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Abstract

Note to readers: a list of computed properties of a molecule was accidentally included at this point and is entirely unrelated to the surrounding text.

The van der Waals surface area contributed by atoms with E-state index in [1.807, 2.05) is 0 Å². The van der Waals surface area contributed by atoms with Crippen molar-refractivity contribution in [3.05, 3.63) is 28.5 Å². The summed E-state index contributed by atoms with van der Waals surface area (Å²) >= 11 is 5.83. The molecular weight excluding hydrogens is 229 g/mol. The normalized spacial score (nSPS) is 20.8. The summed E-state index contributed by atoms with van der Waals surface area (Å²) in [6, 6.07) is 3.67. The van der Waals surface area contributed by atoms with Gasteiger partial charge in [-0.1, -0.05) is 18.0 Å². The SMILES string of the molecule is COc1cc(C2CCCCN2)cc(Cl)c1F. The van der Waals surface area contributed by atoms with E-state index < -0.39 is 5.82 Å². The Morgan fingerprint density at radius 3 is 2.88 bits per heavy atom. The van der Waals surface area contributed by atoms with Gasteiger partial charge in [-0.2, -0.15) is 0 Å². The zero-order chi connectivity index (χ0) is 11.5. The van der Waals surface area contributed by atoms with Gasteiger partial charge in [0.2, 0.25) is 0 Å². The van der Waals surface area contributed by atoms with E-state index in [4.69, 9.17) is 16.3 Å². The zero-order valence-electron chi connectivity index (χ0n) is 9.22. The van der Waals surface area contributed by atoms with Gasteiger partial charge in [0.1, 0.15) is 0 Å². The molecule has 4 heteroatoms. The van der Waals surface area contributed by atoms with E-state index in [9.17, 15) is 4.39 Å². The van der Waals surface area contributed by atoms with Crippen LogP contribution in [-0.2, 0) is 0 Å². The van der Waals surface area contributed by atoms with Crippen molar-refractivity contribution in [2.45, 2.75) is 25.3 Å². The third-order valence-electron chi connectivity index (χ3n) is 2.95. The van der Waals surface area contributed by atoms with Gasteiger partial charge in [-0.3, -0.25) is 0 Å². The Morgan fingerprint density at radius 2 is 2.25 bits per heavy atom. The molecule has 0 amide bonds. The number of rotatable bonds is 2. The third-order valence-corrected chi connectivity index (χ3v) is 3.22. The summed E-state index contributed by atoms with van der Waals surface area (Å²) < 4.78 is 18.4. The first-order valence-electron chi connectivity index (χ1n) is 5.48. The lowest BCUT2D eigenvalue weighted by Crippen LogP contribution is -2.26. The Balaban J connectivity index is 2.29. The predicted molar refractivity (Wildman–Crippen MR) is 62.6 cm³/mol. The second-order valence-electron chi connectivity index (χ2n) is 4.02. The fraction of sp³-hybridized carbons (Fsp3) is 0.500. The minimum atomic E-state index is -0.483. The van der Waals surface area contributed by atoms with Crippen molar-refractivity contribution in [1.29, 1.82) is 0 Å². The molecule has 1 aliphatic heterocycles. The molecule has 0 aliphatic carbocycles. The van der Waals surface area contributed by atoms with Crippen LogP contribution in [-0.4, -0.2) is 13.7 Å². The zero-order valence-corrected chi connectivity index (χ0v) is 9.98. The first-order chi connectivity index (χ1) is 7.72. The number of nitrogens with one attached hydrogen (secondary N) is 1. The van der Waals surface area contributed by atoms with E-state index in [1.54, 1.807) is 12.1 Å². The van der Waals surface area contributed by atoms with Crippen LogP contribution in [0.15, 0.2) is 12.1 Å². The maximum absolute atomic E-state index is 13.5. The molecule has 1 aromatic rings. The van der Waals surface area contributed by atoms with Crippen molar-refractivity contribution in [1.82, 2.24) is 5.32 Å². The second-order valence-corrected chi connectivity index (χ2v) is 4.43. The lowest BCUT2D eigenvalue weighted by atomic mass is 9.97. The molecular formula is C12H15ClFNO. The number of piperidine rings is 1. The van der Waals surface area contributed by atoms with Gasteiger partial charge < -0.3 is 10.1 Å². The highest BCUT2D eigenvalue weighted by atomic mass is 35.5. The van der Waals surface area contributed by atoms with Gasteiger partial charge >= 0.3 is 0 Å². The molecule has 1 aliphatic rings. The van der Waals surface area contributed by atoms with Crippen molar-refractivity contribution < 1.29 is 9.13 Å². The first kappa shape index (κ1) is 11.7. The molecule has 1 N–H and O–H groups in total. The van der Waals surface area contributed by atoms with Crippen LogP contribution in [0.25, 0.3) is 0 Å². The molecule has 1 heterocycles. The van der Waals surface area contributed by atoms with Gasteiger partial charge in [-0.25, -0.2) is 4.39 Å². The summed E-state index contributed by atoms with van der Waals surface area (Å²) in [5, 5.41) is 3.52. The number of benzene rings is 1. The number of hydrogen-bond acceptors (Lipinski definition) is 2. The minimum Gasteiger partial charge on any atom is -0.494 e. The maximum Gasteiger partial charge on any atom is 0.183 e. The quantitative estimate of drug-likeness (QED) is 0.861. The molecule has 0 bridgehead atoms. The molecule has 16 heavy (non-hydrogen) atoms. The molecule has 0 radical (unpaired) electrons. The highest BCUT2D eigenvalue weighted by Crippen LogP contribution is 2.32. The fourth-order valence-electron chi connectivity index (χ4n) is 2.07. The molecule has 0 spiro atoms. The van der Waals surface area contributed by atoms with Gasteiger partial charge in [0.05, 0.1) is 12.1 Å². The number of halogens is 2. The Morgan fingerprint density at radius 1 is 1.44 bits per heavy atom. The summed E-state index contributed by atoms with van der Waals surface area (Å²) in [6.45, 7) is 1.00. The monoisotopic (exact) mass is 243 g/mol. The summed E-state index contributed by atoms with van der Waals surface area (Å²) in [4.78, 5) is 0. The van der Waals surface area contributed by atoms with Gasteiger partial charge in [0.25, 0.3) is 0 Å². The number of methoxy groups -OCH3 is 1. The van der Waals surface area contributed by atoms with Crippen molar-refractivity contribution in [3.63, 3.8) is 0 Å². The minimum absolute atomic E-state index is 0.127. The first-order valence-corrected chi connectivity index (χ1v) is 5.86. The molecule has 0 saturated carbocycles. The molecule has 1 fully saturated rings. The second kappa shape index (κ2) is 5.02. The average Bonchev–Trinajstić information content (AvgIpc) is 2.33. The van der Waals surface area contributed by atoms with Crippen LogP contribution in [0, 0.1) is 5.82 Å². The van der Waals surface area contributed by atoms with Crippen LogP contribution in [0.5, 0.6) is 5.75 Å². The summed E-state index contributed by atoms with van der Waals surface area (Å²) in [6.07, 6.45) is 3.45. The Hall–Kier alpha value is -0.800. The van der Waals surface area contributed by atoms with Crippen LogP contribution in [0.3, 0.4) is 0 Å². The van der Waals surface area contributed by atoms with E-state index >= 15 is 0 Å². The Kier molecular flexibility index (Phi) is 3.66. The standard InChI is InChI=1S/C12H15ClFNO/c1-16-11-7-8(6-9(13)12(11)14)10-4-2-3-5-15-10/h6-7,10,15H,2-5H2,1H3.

Increases in foreign transfers and capital inflows helped spur Ethiopia’s economic growth in recent years, but also contributed to a real exchange rate appreciation that reduced incentives for production of tradable goods. Then, beginning in March 2008, following major external shocks, foreign exchange for imports was restricted to avoid excessive drawdown of reserves. This paper examines the implications of these shocks and policies using a Computable General Equilibrium (CGE) model of the Ethiopian economy. The results show that there are substantial costs to both foreign exchange rationing and real exchange rate appreciation in terms of economic efficiency and income distribution.

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